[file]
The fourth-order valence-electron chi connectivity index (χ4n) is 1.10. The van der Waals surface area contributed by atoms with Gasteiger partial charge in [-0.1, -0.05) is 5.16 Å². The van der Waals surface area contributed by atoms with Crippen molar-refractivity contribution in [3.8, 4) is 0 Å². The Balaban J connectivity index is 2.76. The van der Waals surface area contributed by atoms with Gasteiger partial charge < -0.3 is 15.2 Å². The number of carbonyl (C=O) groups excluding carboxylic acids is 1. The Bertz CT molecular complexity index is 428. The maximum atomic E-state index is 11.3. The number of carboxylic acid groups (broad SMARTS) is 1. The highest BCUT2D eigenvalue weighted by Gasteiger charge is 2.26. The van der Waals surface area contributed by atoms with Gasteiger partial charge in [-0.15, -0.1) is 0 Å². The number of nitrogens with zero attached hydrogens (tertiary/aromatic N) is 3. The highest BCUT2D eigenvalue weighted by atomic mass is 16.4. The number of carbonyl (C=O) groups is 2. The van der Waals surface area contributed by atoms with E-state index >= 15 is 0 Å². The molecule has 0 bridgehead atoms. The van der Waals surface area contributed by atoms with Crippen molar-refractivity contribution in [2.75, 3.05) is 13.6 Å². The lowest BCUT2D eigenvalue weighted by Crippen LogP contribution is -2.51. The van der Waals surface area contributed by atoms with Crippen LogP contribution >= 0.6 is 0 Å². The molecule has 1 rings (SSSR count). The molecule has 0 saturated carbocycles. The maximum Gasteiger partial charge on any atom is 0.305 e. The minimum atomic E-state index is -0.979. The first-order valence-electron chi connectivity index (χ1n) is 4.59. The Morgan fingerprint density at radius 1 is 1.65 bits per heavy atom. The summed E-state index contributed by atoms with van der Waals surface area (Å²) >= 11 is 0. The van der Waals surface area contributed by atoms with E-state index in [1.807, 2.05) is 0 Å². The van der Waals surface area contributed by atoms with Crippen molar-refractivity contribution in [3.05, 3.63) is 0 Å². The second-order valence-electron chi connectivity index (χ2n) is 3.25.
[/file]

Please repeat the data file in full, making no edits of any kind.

The fourth-order valence-electron chi connectivity index (χ4n) is 1.10. The van der Waals surface area contributed by atoms with Gasteiger partial charge in [-0.1, -0.05) is 5.16 Å². The van der Waals surface area contributed by atoms with Crippen molar-refractivity contribution in [3.8, 4) is 0 Å². The Balaban J connectivity index is 2.76. The van der Waals surface area contributed by atoms with Gasteiger partial charge < -0.3 is 15.2 Å². The number of carbonyl (C=O) groups excluding carboxylic acids is 1. The Bertz CT molecular complexity index is 428. The maximum atomic E-state index is 11.3. The number of carboxylic acid groups (broad SMARTS) is 1. The highest BCUT2D eigenvalue weighted by Gasteiger charge is 2.26. The van der Waals surface area contributed by atoms with Gasteiger partial charge in [-0.15, -0.1) is 0 Å². The number of nitrogens with zero attached hydrogens (tertiary/aromatic N) is 3. The highest BCUT2D eigenvalue weighted by atomic mass is 16.4. The number of carbonyl (C=O) groups is 2. The van der Waals surface area contributed by atoms with E-state index >= 15 is 0 Å². The molecule has 0 bridgehead atoms. The van der Waals surface area contributed by atoms with Crippen molar-refractivity contribution in [2.75, 3.05) is 13.6 Å². The lowest BCUT2D eigenvalue weighted by Crippen LogP contribution is -2.51. The van der Waals surface area contributed by atoms with Crippen LogP contribution >= 0.6 is 0 Å². The molecule has 1 rings (SSSR count). The molecule has 0 saturated carbocycles. The maximum Gasteiger partial charge on any atom is 0.305 e. The minimum atomic E-state index is -0.979. The first-order valence-electron chi connectivity index (χ1n) is 4.59. The Morgan fingerprint density at radius 1 is 1.65 bits per heavy atom. The summed E-state index contributed by atoms with van der Waals surface area (Å²) >= 11 is 0. The van der Waals surface area contributed by atoms with E-state index in [1.807, 2.05) is 0 Å². The van der Waals surface area contributed by atoms with Crippen molar-refractivity contribution in [3.05, 3.63) is 0 Å². The second-order valence-electron chi connectivity index (χ2n) is 3.25.